Maybe. There is a garage floor drain that just shoots out maybe 20” from grade at the back of the garage. I have to reroute that beneath the slab anyway, I assume. I was just thinking that keeping the floor level with the garage would be convenient. That extra height could make it feasible to put a loft office and more storage in the shop, but I would have to contend with our clay soils and highish water table. 

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9 minutes ago, VizslaDad said:

Maybe. There is a garage floor drain that just shoots out maybe 20” from grade at the back of the garage. I have to reroute that beneath the slab anyway, I assume. I was just thinking that keeping the floor level with the garage would be convenient. That extra height could make it feasible to put a loft office and more storage in the shop, but I would have to contend with our clay soils and highish water table. 

Oh i guess i wasn't thinking that drastic. I was more thinking drop the floor 2 feet save some block wall height and have 10' ceiling in the shop. I know standard 8' works but i've always had over 8' and it's super nice. Plywood can be stood on end and have room to move it around.

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My little drawings don’t make it clear but I am planning on 9’ ceilings. My last shop was right at 8’ and it was a pita!

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Looks like the design will work fine, and be easy to build.  At only 18' wide, there is no need to get complicated with the roof framing, to make it into trusses.

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First thing when you go meet with the building department bring donuts and coffee.  Personally the addition to the front part looks funky in the sketch.  I would find a way to build a complete second floor over the garage, make it an office, bonus room or something.  That should allow you to create a similar roof line as the house, then for the shop addition you could do a sloped roof.  All that said, you and the CEO need to decide what looks best.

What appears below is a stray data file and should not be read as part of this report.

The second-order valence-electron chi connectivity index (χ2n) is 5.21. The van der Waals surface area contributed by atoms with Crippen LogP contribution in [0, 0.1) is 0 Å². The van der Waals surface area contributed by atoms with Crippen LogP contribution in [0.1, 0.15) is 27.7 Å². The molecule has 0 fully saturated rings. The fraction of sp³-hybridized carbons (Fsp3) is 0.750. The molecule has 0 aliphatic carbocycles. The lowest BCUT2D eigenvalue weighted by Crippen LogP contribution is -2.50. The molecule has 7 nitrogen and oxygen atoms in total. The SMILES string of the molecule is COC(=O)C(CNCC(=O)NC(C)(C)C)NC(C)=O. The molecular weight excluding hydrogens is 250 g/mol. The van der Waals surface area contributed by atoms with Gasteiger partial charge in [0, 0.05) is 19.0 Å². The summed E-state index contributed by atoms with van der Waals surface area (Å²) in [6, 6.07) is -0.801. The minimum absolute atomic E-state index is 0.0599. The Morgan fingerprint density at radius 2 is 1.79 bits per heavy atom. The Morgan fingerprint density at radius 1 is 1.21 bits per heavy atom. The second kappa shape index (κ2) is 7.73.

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11 hours ago, Woodenskye said:

First thing when you go meet with the building department bring donuts and coffee.  Personally the addition to the front part looks funky in the sketch.  I would find a way to build a complete second floor over the garage, make it an office, bonus room or something.  That should allow you to create a similar roof line as the house, then for the shop addition you could do a sloped roof.  All that said, you and the CEO need to decide what looks best.

The CEO is worried about the garage + shop looking too massive. That said, a bonus room would be nice. I agree the little pop up in front looks funky; the intent is to hide the gable end of the garage+shop roof. The house does not have any gable ends facing the street, and the BD here is super picky about rooflines. I don’t know if they will care in this case though. The house itself has a, shall we say, interesting roof.

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(View from street, garage closeup, rear view)

Great call on the coffee and donuts!

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Tell the CEO the extra room will be her studio with a second floor view if the woods.

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This is just a note but a well dressed up gable end can look sharp. It's all the rage in this area right now to mimic the craftsman/Bungalow style and dress up the gable ends with different color shake looking siding.